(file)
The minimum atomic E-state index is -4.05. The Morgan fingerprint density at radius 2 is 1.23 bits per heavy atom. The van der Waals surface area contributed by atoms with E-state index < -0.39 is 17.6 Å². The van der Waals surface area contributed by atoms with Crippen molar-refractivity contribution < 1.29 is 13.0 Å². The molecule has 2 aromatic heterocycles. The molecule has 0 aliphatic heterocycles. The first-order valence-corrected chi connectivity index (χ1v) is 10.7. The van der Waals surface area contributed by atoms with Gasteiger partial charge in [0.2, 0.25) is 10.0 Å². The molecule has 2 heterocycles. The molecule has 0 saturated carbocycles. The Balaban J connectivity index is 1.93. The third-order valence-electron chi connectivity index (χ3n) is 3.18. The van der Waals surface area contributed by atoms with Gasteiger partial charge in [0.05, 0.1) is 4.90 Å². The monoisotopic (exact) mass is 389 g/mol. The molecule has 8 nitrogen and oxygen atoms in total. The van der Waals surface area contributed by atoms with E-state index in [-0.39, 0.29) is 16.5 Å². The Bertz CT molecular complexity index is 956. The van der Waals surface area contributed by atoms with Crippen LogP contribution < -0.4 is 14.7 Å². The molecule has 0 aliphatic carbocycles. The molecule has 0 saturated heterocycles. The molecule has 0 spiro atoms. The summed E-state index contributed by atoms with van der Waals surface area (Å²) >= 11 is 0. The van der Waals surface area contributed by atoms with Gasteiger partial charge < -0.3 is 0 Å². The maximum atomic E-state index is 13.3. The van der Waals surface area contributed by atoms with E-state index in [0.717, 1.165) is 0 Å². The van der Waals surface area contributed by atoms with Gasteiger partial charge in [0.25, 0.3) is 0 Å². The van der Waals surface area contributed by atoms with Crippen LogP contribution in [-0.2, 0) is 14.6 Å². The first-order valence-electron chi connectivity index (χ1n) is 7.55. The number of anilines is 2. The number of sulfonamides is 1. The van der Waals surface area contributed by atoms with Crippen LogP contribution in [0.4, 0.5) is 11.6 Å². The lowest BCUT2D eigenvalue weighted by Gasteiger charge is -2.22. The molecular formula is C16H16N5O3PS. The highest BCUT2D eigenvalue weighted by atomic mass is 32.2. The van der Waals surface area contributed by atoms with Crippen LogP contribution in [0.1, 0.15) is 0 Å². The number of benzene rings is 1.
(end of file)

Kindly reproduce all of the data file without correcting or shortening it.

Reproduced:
The minimum atomic E-state index is -4.05. The Morgan fingerprint density at radius 2 is 1.23 bits per heavy atom. The van der Waals surface area contributed by atoms with E-state index < -0.39 is 17.6 Å². The van der Waals surface area contributed by atoms with Crippen molar-refractivity contribution < 1.29 is 13.0 Å². The molecule has 2 aromatic heterocycles. The molecule has 0 aliphatic heterocycles. The first-order valence-corrected chi connectivity index (χ1v) is 10.7. The van der Waals surface area contributed by atoms with Gasteiger partial charge in [0.2, 0.25) is 10.0 Å². The molecule has 2 heterocycles. The molecule has 0 saturated carbocycles. The Balaban J connectivity index is 1.93. The third-order valence-electron chi connectivity index (χ3n) is 3.18. The van der Waals surface area contributed by atoms with Gasteiger partial charge in [0.05, 0.1) is 4.90 Å². The monoisotopic (exact) mass is 389 g/mol. The molecule has 8 nitrogen and oxygen atoms in total. The van der Waals surface area contributed by atoms with E-state index in [-0.39, 0.29) is 16.5 Å². The Bertz CT molecular complexity index is 956. The van der Waals surface area contributed by atoms with Crippen LogP contribution < -0.4 is 14.7 Å². The molecule has 0 aliphatic carbocycles. The molecule has 0 saturated heterocycles. The molecule has 0 spiro atoms. The summed E-state index contributed by atoms with van der Waals surface area (Å²) >= 11 is 0. The van der Waals surface area contributed by atoms with Gasteiger partial charge < -0.3 is 0 Å². The maximum atomic E-state index is 13.3. The van der Waals surface area contributed by atoms with E-state index in [0.717, 1.165) is 0 Å². The van der Waals surface area contributed by atoms with Gasteiger partial charge in [0.25, 0.3) is 0 Å². The van der Waals surface area contributed by atoms with Crippen LogP contribution in [-0.2, 0) is 14.6 Å². The first-order valence-electron chi connectivity index (χ1n) is 7.55. The number of anilines is 2. The number of sulfonamides is 1. The van der Waals surface area contributed by atoms with Crippen LogP contribution in [0.4, 0.5) is 11.6 Å². The lowest BCUT2D eigenvalue weighted by Gasteiger charge is -2.22. The molecular formula is C16H16N5O3PS. The highest BCUT2D eigenvalue weighted by atomic mass is 32.2. The van der Waals surface area contributed by atoms with Crippen LogP contribution in [0.1, 0.15) is 0 Å². The number of benzene rings is 1.